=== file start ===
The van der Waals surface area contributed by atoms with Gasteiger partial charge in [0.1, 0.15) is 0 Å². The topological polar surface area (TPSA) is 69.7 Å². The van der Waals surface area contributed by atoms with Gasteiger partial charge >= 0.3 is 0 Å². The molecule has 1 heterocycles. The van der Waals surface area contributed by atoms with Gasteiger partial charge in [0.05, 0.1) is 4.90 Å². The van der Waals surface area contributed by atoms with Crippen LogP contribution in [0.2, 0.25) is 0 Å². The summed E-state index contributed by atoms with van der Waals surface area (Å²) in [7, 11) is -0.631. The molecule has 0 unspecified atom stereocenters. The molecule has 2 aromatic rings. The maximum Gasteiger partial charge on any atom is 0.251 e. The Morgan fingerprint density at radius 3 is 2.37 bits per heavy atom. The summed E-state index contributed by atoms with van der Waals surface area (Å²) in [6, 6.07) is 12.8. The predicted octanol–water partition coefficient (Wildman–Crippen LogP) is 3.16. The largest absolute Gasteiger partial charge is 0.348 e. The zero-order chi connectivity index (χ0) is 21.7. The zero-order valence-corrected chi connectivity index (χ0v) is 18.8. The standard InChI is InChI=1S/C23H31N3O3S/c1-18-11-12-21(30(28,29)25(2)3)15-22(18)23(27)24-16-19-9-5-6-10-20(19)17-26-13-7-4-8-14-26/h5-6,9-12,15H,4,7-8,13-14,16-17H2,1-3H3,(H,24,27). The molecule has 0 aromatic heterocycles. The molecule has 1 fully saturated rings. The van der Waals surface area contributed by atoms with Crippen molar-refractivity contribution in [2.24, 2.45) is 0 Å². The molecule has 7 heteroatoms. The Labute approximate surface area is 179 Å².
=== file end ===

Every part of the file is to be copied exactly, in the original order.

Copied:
The van der Waals surface area contributed by atoms with Gasteiger partial charge in [0.1, 0.15) is 0 Å². The topological polar surface area (TPSA) is 69.7 Å². The van der Waals surface area contributed by atoms with Gasteiger partial charge >= 0.3 is 0 Å². The molecule has 1 heterocycles. The van der Waals surface area contributed by atoms with Gasteiger partial charge in [0.05, 0.1) is 4.90 Å². The van der Waals surface area contributed by atoms with Crippen LogP contribution in [0.2, 0.25) is 0 Å². The summed E-state index contributed by atoms with van der Waals surface area (Å²) in [7, 11) is -0.631. The molecule has 0 unspecified atom stereocenters. The molecule has 2 aromatic rings. The maximum Gasteiger partial charge on any atom is 0.251 e. The Morgan fingerprint density at radius 3 is 2.37 bits per heavy atom. The summed E-state index contributed by atoms with van der Waals surface area (Å²) in [6, 6.07) is 12.8. The predicted octanol–water partition coefficient (Wildman–Crippen LogP) is 3.16. The largest absolute Gasteiger partial charge is 0.348 e. The zero-order chi connectivity index (χ0) is 21.7. The zero-order valence-corrected chi connectivity index (χ0v) is 18.8. The standard InChI is InChI=1S/C23H31N3O3S/c1-18-11-12-21(30(28,29)25(2)3)15-22(18)23(27)24-16-19-9-5-6-10-20(19)17-26-13-7-4-8-14-26/h5-6,9-12,15H,4,7-8,13-14,16-17H2,1-3H3,(H,24,27). The molecule has 0 aromatic heterocycles. The molecule has 1 fully saturated rings. The van der Waals surface area contributed by atoms with Crippen molar-refractivity contribution in [2.24, 2.45) is 0 Å². The molecule has 7 heteroatoms. The Labute approximate surface area is 179 Å².